GARCIA-NAVARRO: Rami Younis, let me ask you this, though. Obviously, some of the violence is coming from the Palestinian side. We have seen synagogues burned. We have seen Jews being attacked, beaten. This is not just happening on one side. How do you think about that?

YOUNIS: Of course. But before we talk about that, we need to provide the context so that people understand why there is rage on the Palestinian side. Mind you, these demonstrations - they started as demonstrations. You know, people were supporting the Palestinian community in Sheikh Jarrah, in East Jerusalem - all these families that were about to be expelled from the neighborhood by settlers. They took to the street also because they wanted to support Al-Aqsa Mosque and object what the Israelis were doing there. But these were the triggers. These reasons weren't the fuel. The fuel was the pent-up anger that people had, the frustration because of the, you know, institutionalized oppression.

GARCIA-NAVARRO: You said at the beginning of our conversation that you have been surprised and shocked by the degree of hatred. What is different about this time in the conflict is what is happening on the streets inside Israel. I'm wondering if you think that there's any coming back from what's going on.

YOUNIS: It's a very tough question. It's a very tough question. We also need to understand that it's not a civil war. It's not anything close to that. It's two groups who are attacking one group. So right now, it's one group, a minority, who's on the defense while part of the other side's society is trying to eradicate it, sometimes being escorted by the police. So how - what do I do as a Palestinian? I know that if settlers come to my neighborhood and they try to shoot me and they try to break and enter to my home - and they've been doing that. They've been doing that in Haifa. So what would you do as a Palestinian knowing that you can't even go to the police?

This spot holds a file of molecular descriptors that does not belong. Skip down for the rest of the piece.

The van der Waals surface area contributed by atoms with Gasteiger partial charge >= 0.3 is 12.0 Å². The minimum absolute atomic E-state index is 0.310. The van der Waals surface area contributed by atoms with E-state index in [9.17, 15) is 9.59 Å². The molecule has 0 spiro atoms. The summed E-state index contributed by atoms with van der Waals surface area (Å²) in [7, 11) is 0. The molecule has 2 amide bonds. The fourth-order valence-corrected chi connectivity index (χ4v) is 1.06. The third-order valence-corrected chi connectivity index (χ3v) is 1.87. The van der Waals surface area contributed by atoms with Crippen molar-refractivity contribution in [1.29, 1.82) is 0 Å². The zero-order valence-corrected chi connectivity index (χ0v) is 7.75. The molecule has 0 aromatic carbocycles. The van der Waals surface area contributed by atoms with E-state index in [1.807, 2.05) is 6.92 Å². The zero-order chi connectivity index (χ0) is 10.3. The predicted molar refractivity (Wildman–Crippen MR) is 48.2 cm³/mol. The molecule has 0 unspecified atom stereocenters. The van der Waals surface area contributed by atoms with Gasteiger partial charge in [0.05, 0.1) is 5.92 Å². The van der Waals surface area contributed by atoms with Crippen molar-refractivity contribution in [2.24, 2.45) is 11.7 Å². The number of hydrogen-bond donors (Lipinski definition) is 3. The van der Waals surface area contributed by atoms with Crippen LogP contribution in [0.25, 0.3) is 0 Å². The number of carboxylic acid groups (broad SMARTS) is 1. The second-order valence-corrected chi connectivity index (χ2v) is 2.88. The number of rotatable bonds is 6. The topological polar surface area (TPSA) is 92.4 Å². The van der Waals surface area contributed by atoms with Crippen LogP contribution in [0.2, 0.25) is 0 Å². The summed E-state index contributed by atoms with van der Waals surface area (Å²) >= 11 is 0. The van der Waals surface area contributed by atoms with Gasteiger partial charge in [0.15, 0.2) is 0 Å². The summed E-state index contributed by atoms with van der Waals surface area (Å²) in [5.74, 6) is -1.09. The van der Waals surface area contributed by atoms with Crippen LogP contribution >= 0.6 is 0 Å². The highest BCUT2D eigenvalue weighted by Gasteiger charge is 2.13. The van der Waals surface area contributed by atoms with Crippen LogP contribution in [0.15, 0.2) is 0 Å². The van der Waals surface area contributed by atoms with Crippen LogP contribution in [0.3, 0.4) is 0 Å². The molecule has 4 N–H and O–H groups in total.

GARCIA-NAVARRO: What I hear you say is that you think that there is a narrative that says that the two sides are equal when they aren't.

YOUNIS: They aren't. They aren't. I mean, how could they be equal? We're the people who are under occupation. Yes, I am a citizen of Israel, but I'm not an equal citizen of Israel. So how can we be equal to them? They have the power. In Israel, this is normal. The group that's attacking you are the landlords. And the other group who's supposed to protect you, which is the police, are either protecting them or just allowing them to do what they do. Palestinians are not only the people who live within the '67 borders, Gaza and the West Bank or Palestinian refugees in diaspora. Palestinians also live in Israel, and they are oppressed. They are a second-class citizen. I don't really have an answer instead of - other than putting more pressure on the Israeli government and to start asking about what's happening to the local community within Israel.

GARCIA-NAVARRO: That's Rami Younis, a Palestinian activist from Lydd, or Lod, living in Haifa. Thank you very much.

YOUNIS: Thank you for having me. I appreciate this. Transcript provided by NPR, Copyright NPR.